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Two Quiet Weeks: Supreme Court Decisions Lists for 7/30 and 8/6

The court rendered two opinions, one affirming an AT&T appeal of a Public Service Commission rate increase decision, and another a Randolph opinion about unconscionability relating to arbitration clauses in nursing home admissions forms.  The Randolph opinion has a lot of discussion of how unconscionability works with form contracts, and has a discussion of what happens when the designated forum for arbitration isn’t doing arbitration any more.  Part of the key of the ruling of unconscionability ruling was that the arbitration clause also did other things, such as limit the other parties remedies.  In ruling the clause unconscionable, the court cited cases from other states, including cases outside the nursing home context.  This decision will come up in other areas.  The Court also overruled a couple of cases involving similar language that had reached an opposite result.  Graves concurs, reaching a question about whether the patient had actually signed the form, and contending that this was the issue in the petition for certiorari to the Mississippi Supreme Court, and therefore shoudl have been the issue on which the case was decided.

The court also denied rehearing in the Julie Mabus case, which we discussed at length this Spring in two posts (here and here).

Last week was similarly quiet.  The one opinion, by Carlson, was a child pornography case.  First, there’s an issue about spousal privilege and competency under Miss.R.Evid. 504 (privilege) and 601 (competence). The later presents the concept that, with some very limited exceptions (criminal prosecutions for acts against a child or the neglect or desertion of a child, or when a spouse voluntarily offers the other spouses testimony), spouses cannot be called as witnesses against each other.  The court held that possession of child pornography meets the act-against-a-child exception. It then held that privilege did not apply because a statement the wife of the defendant described was made before the couple were married.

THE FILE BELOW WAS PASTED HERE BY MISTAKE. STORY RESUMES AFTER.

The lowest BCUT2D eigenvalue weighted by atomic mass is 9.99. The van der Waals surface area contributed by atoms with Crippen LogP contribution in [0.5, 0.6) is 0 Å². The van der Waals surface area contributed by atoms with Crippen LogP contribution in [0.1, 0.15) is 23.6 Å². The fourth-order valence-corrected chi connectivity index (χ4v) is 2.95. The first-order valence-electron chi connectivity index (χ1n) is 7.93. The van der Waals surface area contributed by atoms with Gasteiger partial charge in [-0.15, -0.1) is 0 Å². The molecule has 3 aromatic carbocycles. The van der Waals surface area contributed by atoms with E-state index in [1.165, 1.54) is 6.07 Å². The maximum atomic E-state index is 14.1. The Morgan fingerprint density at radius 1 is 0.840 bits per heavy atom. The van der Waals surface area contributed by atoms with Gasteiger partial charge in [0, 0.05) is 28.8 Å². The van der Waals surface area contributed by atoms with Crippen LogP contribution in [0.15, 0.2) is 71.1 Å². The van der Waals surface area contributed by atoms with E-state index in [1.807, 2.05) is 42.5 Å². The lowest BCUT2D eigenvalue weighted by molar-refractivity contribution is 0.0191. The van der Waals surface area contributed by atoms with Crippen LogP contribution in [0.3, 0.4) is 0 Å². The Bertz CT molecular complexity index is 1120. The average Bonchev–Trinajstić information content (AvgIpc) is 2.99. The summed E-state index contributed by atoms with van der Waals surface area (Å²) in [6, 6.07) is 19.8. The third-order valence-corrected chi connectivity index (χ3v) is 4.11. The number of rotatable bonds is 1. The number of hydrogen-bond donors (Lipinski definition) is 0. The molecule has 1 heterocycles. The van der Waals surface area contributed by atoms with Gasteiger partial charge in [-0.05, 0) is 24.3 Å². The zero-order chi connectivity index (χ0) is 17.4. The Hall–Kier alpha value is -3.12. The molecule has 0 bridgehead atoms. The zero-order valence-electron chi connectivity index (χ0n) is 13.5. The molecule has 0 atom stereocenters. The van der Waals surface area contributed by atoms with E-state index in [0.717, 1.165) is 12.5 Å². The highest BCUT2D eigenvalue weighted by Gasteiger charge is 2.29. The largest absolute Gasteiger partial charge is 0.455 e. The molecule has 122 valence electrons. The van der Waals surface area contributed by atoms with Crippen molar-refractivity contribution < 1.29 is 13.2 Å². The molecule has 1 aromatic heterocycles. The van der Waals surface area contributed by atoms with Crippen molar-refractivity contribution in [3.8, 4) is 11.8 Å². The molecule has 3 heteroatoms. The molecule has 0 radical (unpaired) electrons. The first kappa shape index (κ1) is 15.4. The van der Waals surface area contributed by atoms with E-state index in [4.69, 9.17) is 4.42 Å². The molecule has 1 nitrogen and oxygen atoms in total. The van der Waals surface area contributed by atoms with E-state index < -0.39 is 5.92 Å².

There’s also an issue about whether the videos were pornography and whether the statute criminalizing child pornography was unconstitutionally vague.  The majority opinion refused to reach this issue because it was not raised in the lower court.  Kitchens wrote to concur, contending the constitutionality issue should be reached; in doing so, he was joined by Graves, Dickinson, and Chandler.  In explaining why he would reach that question, he writes:

The rights guaranteed under the First Amendment to the U.S. Constitution and Article 3, Section 13, of the Mississippi Constitution are fundamental rights. See, e.g., Gitlow v. New York, 268 U.S. 652, 666, 45 S. Ct. 625, 69 L. Ed. 1138 (1925) (“[F]reedom of speech and of the press . . . are among the fundamental personal rights and ‘liberties’ protected by the due process clause of the Fourteenth Amendment from impairment by the states.”). Likewise, criminal defendants enjoy a fundamental right to due process. See, e.g., Luckett v. State, 582 So. 2d 428 (Miss. 1991). Because the conviction from which Hood filed this appeal stems from conduct implicating the First Amendment, see Miller v. California, 413 U.S. 15, 93 S. Ct. 2607, 37 L. Ed. 2d 419 (1973), and because the vagueness argument he presents is, at its core, a contention that he has been denied due process, we should analyze this assignment of error.

From there, Kitchens went on to conclude that the statute was not unconstitutionally vague and therefore the conviction should be affirmed.

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